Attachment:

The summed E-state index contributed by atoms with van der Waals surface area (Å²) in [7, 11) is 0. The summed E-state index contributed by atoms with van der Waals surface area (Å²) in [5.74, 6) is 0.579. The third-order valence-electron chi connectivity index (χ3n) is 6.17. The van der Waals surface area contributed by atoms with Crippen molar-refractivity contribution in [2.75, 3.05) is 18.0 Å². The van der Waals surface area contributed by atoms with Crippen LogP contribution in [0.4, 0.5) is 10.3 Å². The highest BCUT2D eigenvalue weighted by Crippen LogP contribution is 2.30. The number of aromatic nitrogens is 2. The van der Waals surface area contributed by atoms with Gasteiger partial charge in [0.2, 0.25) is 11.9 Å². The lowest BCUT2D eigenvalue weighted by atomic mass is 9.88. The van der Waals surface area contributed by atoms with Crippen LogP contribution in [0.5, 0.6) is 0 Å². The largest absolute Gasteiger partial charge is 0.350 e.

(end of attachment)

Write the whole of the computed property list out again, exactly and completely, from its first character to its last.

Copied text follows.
The summed E-state index contributed by atoms with van der Waals surface area (Å²) in [7, 11) is 0. The summed E-state index contributed by atoms with van der Waals surface area (Å²) in [5.74, 6) is 0.579. The third-order valence-electron chi connectivity index (χ3n) is 6.17. The van der Waals surface area contributed by atoms with Crippen molar-refractivity contribution in [2.75, 3.05) is 18.0 Å². The van der Waals surface area contributed by atoms with Crippen LogP contribution in [0.4, 0.5) is 10.3 Å². The highest BCUT2D eigenvalue weighted by Crippen LogP contribution is 2.30. The number of aromatic nitrogens is 2. The van der Waals surface area contributed by atoms with Gasteiger partial charge in [0.2, 0.25) is 11.9 Å². The lowest BCUT2D eigenvalue weighted by atomic mass is 9.88. The van der Waals surface area contributed by atoms with Crippen LogP contribution in [0.5, 0.6) is 0 Å². The largest absolute Gasteiger partial charge is 0.350 e.